María and Juan haven’t seen their Abuela in five years, and they are preparing homemade gifts to give her when they arrive at the border for La Posada Sin Fronteras. María’s knitted scarf will keep Abuela warm on the hard ride back home, and Juan’s cardboard image of Mary and Joseph with “Inns. No rume.” written on it. After a bus ride and a long  walk on the beach, they arrive at the entrance to wait their turn. María soon realizes that Juan’s gift won’t fit between the holes in the fence, and she hopes her brother will forget about it in his excitement to see Abuela.

The reunion is a happy jumble of kisses on fingers, hurried exchange of family news, singing of Christmas songs, and finally a hurried attempt to push the scarf through the fence…but the border officer stops them. “We’ll send it by mail, María,” the mother assures her.  Juan’s gift, more difficult to mail, presents a more upsetting problem. As Juan howls and María glares at the fences, an idea of how to get her younger brother’s gift to her Abuela.

The illustrations reflect the joyful story with clear expressions and just the right amount of detail for young children to imagine the border fence, the emotions, and the childlike perseverance of the characters. Sara Palacios creates a picturesque world that threads today’s reality and a more hopeful future together for us all to imagine.

Between Us and Abuela offers children a story that includes perseverance, hope, and some semblance of feeling in control of the circumstances surrounding them. And while the story leans towards idealized and fanciful in many ways (the border agents are more patient and lenient than you’d expect), that is what children need in the face of current events and anxiety-filled lives. Highly recommended for ages 3-6 and beyond.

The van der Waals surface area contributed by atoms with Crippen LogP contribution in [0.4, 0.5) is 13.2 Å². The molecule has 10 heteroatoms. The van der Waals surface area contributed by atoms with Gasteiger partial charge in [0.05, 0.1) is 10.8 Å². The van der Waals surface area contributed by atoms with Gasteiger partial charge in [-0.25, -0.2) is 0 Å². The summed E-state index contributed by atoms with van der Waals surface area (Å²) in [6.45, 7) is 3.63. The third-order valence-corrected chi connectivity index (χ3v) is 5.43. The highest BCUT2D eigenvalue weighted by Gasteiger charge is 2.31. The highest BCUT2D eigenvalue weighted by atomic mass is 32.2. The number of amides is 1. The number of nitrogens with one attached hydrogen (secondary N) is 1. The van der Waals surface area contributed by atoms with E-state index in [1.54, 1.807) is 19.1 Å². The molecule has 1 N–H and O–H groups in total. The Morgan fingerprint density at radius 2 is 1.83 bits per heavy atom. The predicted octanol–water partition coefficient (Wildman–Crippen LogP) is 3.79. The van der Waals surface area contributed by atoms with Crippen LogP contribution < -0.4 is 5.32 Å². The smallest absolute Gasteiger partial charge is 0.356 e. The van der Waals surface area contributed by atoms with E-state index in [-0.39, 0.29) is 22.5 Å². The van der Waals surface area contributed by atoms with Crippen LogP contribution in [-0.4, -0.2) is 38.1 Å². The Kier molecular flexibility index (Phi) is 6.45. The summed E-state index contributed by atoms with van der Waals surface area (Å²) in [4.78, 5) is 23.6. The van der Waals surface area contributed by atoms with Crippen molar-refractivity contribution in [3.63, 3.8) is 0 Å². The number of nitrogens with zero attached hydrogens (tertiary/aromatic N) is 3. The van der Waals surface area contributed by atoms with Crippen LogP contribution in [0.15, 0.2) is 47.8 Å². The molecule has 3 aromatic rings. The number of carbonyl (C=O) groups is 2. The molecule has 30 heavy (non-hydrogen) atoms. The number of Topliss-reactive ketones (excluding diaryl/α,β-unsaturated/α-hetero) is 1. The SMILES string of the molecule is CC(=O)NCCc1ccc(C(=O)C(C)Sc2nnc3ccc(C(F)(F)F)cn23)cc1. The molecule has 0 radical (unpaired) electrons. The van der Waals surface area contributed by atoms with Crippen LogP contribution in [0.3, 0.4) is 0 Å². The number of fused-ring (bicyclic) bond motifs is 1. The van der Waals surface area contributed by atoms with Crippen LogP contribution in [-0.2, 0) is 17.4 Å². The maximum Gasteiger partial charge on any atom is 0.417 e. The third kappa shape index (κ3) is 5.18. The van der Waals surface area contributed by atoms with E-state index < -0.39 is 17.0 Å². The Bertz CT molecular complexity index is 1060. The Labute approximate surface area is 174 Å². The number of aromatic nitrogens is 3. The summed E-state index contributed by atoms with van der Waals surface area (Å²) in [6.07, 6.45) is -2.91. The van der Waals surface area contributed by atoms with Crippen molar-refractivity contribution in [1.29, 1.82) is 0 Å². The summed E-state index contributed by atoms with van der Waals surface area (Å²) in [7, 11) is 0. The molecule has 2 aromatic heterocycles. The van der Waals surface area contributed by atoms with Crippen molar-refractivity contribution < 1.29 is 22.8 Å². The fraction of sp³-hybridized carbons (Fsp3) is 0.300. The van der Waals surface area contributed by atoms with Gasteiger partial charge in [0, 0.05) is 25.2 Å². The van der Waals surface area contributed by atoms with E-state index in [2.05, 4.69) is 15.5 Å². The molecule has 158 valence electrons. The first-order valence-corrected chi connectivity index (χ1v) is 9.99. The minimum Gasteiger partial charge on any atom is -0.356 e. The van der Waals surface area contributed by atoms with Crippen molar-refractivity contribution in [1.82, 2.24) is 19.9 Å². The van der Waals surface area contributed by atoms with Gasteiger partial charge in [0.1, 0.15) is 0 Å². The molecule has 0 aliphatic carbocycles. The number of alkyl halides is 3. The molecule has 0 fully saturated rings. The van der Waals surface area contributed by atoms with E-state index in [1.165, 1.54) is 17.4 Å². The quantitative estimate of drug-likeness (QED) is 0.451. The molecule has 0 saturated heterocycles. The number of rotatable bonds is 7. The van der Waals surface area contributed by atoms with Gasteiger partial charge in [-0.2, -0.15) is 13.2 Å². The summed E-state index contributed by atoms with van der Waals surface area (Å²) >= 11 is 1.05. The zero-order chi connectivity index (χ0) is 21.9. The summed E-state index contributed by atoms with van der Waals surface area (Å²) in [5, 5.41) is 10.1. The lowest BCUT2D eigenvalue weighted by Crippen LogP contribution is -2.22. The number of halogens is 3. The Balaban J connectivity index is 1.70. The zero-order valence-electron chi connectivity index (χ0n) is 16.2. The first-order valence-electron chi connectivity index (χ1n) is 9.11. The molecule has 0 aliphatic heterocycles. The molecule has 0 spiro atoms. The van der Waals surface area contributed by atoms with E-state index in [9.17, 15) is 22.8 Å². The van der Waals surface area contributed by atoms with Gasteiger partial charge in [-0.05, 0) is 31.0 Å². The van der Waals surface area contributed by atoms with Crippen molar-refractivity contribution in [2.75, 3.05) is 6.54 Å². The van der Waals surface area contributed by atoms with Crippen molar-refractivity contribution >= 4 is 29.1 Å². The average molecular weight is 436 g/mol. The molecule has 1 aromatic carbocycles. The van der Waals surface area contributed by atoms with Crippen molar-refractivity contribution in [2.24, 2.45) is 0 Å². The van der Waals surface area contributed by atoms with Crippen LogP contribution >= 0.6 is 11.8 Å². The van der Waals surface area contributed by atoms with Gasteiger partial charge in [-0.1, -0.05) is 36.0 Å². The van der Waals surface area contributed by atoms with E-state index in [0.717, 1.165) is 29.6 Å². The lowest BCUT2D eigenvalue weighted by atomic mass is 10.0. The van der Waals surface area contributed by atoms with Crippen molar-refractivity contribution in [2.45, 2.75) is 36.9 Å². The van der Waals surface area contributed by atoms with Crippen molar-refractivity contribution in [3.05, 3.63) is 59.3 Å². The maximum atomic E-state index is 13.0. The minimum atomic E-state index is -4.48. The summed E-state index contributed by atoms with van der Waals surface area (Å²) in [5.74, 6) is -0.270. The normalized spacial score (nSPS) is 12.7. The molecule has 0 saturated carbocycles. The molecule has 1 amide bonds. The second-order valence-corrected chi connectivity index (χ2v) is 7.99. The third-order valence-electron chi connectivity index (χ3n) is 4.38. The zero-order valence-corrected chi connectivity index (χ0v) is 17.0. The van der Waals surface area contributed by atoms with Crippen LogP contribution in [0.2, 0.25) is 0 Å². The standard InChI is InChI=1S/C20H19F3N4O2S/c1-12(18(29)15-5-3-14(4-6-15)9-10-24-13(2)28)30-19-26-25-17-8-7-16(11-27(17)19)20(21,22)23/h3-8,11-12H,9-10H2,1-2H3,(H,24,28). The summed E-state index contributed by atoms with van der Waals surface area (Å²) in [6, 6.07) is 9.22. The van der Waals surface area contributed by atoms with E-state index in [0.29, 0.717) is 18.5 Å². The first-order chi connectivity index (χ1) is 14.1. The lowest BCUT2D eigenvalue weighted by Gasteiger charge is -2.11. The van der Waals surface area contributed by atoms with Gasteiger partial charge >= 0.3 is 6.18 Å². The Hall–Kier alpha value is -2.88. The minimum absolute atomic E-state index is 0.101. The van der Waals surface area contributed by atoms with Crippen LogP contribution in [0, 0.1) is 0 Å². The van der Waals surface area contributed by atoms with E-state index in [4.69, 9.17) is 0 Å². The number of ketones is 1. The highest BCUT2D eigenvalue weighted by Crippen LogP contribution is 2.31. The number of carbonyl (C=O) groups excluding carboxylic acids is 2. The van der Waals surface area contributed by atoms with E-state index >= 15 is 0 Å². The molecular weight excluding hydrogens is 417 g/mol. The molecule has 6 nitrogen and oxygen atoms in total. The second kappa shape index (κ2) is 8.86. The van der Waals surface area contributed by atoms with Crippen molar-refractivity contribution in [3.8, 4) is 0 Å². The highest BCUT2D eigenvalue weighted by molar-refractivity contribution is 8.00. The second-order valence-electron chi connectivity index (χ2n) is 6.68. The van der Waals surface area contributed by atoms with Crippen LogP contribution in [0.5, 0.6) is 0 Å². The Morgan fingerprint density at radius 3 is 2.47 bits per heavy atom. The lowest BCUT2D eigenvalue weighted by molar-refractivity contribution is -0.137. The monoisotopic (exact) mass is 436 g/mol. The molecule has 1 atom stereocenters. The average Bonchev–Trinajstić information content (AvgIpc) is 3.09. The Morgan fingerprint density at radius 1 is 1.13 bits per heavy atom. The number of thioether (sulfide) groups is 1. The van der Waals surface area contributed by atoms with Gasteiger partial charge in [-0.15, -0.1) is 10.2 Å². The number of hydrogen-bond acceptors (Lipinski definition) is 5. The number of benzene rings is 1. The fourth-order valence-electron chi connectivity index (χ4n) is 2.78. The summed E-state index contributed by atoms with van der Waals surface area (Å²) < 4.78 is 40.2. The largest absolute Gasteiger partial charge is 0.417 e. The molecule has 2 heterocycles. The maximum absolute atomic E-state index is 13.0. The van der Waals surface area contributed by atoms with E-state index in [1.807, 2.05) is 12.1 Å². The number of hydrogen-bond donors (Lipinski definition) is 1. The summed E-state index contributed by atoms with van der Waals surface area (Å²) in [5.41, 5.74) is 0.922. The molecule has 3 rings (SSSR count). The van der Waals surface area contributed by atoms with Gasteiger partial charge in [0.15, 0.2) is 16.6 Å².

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The Great Big Hug

November 25th, 2019 · Books

The topic of consent comes up with young children and adults alike. Sometimes parents and educators have a hard time helping preschoolers understand how to both understand what is important for others, and how to communicate what is important for themselves. A new book helps with these sometimes difficult discussions! THE GREAT BIG HUG by Isy Abraham-Raveson is a simple and sweet story about two friends who learn that communication is key to a healthy relationship. Elephant is confused when Meerkat says OUCH! when Elephant hugs him. He wonders if he is too big to be friends with Meerkat and runs away.  As he travels and meets lots of animal friends who have different reactions to Elephants tickles and hugs, Elephant realizes that everyone likes different kinds of games, and that’s okay.

The Great Big Hug’s style may seem overly direct and simple to adults, but the message is a good introduction (and frankly, a needed reminder) about consent and communication from which all ages could benefit. Elephant’s hurt feelings and slow realization is an example of how someone can “do better” when they have learned how they affect others.

Each of the animals with whom Elephant interacts has a different type of reaction to hugs and tickle games. Elephant’s responses, a combination of self-pity and self-blame, are both realistic and sympathetic. The illustrations are expressive despite their lack of detail, and the watercolor/collage-style look that Todd Hall employs works well with the text.

THE GREAT BIG HUG would work well as a read-aloud in classrooms and for families to read together when discussing bodily autonomy and respecting others’ boundaries. Highly recommended.